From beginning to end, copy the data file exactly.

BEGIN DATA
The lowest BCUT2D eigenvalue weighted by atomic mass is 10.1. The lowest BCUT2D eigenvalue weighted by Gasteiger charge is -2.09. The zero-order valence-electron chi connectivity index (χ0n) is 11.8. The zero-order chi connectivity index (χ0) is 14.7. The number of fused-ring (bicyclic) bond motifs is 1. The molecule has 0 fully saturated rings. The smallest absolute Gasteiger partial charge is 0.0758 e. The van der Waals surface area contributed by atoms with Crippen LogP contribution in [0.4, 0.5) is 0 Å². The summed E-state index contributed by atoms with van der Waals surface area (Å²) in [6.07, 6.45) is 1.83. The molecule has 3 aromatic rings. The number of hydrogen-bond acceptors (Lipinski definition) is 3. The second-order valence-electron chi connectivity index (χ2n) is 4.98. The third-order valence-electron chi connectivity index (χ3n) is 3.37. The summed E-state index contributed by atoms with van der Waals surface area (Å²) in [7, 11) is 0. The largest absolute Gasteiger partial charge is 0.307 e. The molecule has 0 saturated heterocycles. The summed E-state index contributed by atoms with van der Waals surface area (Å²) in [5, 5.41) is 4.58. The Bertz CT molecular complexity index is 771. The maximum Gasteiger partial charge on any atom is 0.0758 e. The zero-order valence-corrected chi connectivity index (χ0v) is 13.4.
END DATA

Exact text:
The lowest BCUT2D eigenvalue weighted by atomic mass is 10.1. The lowest BCUT2D eigenvalue weighted by Gasteiger charge is -2.09. The zero-order valence-electron chi connectivity index (χ0n) is 11.8. The zero-order chi connectivity index (χ0) is 14.7. The number of fused-ring (bicyclic) bond motifs is 1. The molecule has 0 fully saturated rings. The smallest absolute Gasteiger partial charge is 0.0758 e. The van der Waals surface area contributed by atoms with Crippen LogP contribution in [0.4, 0.5) is 0 Å². The summed E-state index contributed by atoms with van der Waals surface area (Å²) in [6.07, 6.45) is 1.83. The molecule has 3 aromatic rings. The number of hydrogen-bond acceptors (Lipinski definition) is 3. The second-order valence-electron chi connectivity index (χ2n) is 4.98. The third-order valence-electron chi connectivity index (χ3n) is 3.37. The summed E-state index contributed by atoms with van der Waals surface area (Å²) in [7, 11) is 0. The largest absolute Gasteiger partial charge is 0.307 e. The molecule has 0 saturated heterocycles. The summed E-state index contributed by atoms with van der Waals surface area (Å²) in [5, 5.41) is 4.58. The Bertz CT molecular complexity index is 771. The maximum Gasteiger partial charge on any atom is 0.0758 e. The zero-order valence-corrected chi connectivity index (χ0v) is 13.4.